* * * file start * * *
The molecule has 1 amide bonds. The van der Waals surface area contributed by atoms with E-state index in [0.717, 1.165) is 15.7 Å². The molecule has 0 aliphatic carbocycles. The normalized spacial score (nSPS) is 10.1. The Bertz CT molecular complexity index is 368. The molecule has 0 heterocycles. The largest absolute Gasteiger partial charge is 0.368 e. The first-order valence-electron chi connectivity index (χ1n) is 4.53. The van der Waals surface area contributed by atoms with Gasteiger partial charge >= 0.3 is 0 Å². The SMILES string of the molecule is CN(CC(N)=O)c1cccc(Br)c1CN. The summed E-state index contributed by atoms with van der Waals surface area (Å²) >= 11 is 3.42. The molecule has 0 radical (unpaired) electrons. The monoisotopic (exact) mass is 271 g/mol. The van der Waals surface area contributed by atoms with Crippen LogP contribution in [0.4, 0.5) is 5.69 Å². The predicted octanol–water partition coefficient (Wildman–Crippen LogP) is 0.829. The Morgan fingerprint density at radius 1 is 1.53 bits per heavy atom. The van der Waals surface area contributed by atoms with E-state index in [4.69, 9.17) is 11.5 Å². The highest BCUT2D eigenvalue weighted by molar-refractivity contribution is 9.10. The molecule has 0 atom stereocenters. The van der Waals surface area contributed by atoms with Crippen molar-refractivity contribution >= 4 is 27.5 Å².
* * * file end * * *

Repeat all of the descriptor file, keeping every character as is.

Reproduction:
The molecule has 1 amide bonds. The van der Waals surface area contributed by atoms with E-state index in [0.717, 1.165) is 15.7 Å². The molecule has 0 aliphatic carbocycles. The normalized spacial score (nSPS) is 10.1. The Bertz CT molecular complexity index is 368. The molecule has 0 heterocycles. The largest absolute Gasteiger partial charge is 0.368 e. The first-order valence-electron chi connectivity index (χ1n) is 4.53. The van der Waals surface area contributed by atoms with Gasteiger partial charge >= 0.3 is 0 Å². The SMILES string of the molecule is CN(CC(N)=O)c1cccc(Br)c1CN. The summed E-state index contributed by atoms with van der Waals surface area (Å²) >= 11 is 3.42. The molecule has 0 radical (unpaired) electrons. The monoisotopic (exact) mass is 271 g/mol. The van der Waals surface area contributed by atoms with Crippen LogP contribution in [0.4, 0.5) is 5.69 Å². The predicted octanol–water partition coefficient (Wildman–Crippen LogP) is 0.829. The Morgan fingerprint density at radius 1 is 1.53 bits per heavy atom. The van der Waals surface area contributed by atoms with E-state index in [4.69, 9.17) is 11.5 Å². The highest BCUT2D eigenvalue weighted by molar-refractivity contribution is 9.10. The molecule has 0 atom stereocenters. The van der Waals surface area contributed by atoms with Crippen molar-refractivity contribution >= 4 is 27.5 Å².